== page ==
As a woman, I am constantly thinking about others and putting their needs before mine. These past two years, I have sacrificed time and money–lots and lots of money–to help my husband focus on building his career as a future firefighter. While he went to school for the firefighter academy, I took on full breadwinning and housekeeping responsibilities. And even now that’s he’s been back at work for almost two months and bringing home a paycheck, we are still struggling to get back on track with our finances.
Trying to invest in yourself is sometimes easier said than done
Our savings took a big hit and I have made it my mission to build it back up again. However, in making it my mission, I have let my personal priorities slide and put my own needs on the proverbial back burner in order to put the needs of my family and home first–not an uncommon female conundrum. We all know that as a woman, it’s often hard to invest in yourself.
I always feel guilty if I spend money on myself. Perhaps it is because I feel like there is always something or someone more deserving of my hard-earned money. For example, my husband and I each get a cash allowance weekly to spend however we choose. My husband has no qualms with buying fast food or energy drinks with his cash, and it would be a miracle if his allowance ever lasted him more than two days.
I, on the other hand, won’t spend my cash unless I absolutely have to–for example, if I’m meeting friends for happy hour. Otherwise, I leave the money in the bank because I know I will be able to use it to pay a bill or purchase something for the house or, better yet, put it in savings.
It’s a sickness really. I’m willing to spend money on anyone else except myself.
Personal goals for 2012: It’s about me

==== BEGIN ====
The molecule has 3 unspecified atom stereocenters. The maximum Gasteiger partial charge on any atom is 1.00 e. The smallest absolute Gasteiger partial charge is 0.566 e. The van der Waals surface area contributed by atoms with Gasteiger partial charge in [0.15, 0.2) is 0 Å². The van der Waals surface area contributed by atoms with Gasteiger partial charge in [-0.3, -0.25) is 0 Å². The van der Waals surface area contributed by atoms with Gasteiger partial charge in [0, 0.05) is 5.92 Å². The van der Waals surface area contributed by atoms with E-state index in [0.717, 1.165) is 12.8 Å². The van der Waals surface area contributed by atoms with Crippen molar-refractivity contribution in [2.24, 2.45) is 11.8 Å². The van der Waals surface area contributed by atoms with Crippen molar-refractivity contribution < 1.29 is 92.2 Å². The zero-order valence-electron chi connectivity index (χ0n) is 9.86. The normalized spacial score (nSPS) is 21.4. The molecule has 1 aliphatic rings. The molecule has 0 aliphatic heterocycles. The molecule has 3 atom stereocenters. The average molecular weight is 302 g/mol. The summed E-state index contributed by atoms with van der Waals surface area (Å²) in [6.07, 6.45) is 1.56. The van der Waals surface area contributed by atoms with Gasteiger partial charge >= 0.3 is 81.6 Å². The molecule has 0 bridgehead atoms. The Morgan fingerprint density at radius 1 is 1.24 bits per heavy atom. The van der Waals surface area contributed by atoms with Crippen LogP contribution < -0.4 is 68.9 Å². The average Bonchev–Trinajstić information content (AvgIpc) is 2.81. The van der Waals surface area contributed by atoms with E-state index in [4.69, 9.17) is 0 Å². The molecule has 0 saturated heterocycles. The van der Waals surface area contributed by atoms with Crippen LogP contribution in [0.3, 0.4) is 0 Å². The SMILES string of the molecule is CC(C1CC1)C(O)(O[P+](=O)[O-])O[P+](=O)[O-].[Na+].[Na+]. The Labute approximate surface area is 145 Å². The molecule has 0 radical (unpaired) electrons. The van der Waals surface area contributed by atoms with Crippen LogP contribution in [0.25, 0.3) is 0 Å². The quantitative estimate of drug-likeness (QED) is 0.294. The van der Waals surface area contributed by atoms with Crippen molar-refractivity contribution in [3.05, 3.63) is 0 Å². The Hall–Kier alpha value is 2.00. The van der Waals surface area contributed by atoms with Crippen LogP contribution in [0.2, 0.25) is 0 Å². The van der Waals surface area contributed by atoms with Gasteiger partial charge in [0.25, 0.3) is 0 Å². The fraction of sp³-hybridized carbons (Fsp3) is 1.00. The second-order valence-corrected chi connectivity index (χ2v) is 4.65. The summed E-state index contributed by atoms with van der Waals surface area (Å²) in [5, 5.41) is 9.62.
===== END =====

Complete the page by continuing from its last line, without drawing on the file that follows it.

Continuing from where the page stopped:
I’ve listed a lot of goals for 2012, but one personal goal I have set is to invest more in myself. Because I deserve to be first sometimes, too. I recently signed up for a half-marathon, which cost $75 up front. That was a huge chunk for us and I thought about it a lot before I actually made the purchase, and then I remembered that my husband had signed up for his soccer league without hesitation, and that was $150. Another goal of mine is to start taking barre classes again. I have finally found a fitness class that I thoroughly enjoy. Unfortunately, the price is pretty steep, but I am forcing myself to find ways to save so that I can invest in myself, my health and my fitness–all very important things.Investing in myself isn’t necessarily a financial investment. Sometimes it means saying it is okay if I don’t clean the kitchen before I go to bed or do the last load of laundry. I’ve never heard my husband stress over the fact that the living room is untidy or that the dishwasher needs to be unloaded. What it really means to invest in myself is that I am giving myself the permission to put my needs first and to say “That’s okay.”